ROCHESTER, NY (11/17/2017) This Sunday, November 19, marks the first World Day of the Poor, and a Nazareth College sociology professor is marking the occasion with some startling research about homelessness and life expectancies in Monroe County. Dr. Harry Murray, professor of Sociology at Nazareth College, conducted numerous group interviews with the three most long-term House of Mercy (HOM) staff, which resulted in identifying 194 individuals who were homeless, either at time of death or at some point, between 1990 and 2017. Results were compared with other groups to contextualize the local findings. Information was coded into a spreadsheet from the 867 funeral brochures, cards and obituaries which Sister Grace Miller had displayed on the walls of her office in the House of Mercy, a shelter for homeless persons which for roughly thirty years has welcomed all who have come to its doors.
MEDIA is invited to attend the Sunday, Nov. 19, 12:15 p.m. Mass at the House of Mercy on Ormond Street, where Murray will discuss the homelessness life expectancies research at the end of mass.
• The average age at death was 52.4 years, compared to life expectancies of 73.6 years in the 14621 Zip Code (in which the HOM was located for nearly all of this study) and 78.2 years for Monroe County as a whole.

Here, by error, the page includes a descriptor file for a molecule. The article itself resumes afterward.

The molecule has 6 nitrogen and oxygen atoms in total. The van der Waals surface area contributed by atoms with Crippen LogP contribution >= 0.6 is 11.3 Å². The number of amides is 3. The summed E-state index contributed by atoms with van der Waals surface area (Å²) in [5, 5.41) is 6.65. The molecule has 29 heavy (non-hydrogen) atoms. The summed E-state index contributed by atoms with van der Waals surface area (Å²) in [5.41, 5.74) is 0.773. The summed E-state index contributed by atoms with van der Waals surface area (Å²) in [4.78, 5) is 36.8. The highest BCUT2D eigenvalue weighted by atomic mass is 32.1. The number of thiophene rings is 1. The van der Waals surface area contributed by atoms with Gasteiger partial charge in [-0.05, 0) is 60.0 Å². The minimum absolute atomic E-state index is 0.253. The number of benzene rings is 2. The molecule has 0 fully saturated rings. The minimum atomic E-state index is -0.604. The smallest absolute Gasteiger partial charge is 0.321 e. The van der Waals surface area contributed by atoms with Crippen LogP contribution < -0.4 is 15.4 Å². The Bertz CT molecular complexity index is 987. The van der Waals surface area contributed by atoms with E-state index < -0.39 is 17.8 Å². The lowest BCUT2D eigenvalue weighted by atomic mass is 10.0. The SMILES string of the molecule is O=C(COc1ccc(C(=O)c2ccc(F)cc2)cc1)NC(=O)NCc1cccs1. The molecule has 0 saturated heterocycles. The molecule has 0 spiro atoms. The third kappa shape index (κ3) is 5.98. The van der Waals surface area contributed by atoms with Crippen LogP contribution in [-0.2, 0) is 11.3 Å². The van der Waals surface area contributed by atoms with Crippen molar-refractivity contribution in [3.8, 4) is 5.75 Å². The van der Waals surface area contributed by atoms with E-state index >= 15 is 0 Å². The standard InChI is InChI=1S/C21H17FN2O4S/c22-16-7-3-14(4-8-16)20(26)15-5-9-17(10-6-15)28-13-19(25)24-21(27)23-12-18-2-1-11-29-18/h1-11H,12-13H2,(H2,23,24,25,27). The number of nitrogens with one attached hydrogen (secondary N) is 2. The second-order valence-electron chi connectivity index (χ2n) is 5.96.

• There was a significant difference between men and women. The average age of death for men was 54.9 years, while for women it was 42.2 years.
• The average life expectancy for men in Monroe County is 77.3 years, over two decades longer than average age at death of homeless men from the House of Mercy
• The average life expectancy for women in Monroe County is 81.7 years, nearly TWICE the life expectancy of homeless women from the House of Mercy.
• There was no significant difference by race/ethnicity in average age at death in the HOM sample.
• For both men and women in the HOM sample, average age at death increased somewhat over time. For men, it went from 51.0 in the 1990's to 60.0 between 2010 and 2017. For women, it went from 42.3 in the 1990's to 49.3 between 2010 and 2017. The prevalence of AIDS deaths in the earlier years might have contributed to this change over time.
• Within Monroe County, there is a significant negative relationship between the poverty rate in a zip code area and the life expectancy in that zip code. As the poverty rate increases, the life expectancy decreases.
• Studies of homeless deaths in Boston, San Francisco, LA, and Seattle (ranging in time from 1988 to 2015), indicate a range of average age at death from 43.3 to 56. Thus, the average age at death of the House of Mercy sample is within the range of findings from other local studies.
• In all of the studies cited, the average age at death for homeless persons is more than two decades lower than the average life expectancy in the United States.
• Out of 190 countries reported in the 2016 UN Human Development Report, only SIX have a lower life expectancy than homeless Americans in the House of Mercy sample: Ivory Coast, Chad, Central African Republic, Sierra Leone, Lesotho, and Swaziland. No country has a lower life expectancy than the homeless women in the House of Mercy obituaries.
Although immediate causes of death range from disease to violence to overdose, there is no question that the condition of homelessness shortens people's lifespans by over two decades. Dr. Murray says, "homelessness is a life-threatening condition. Homelessness is, in effect, an extended death sentence. We, the citizens of Rochester, New York, have a moral obligation to do everything in our power to end homelessness."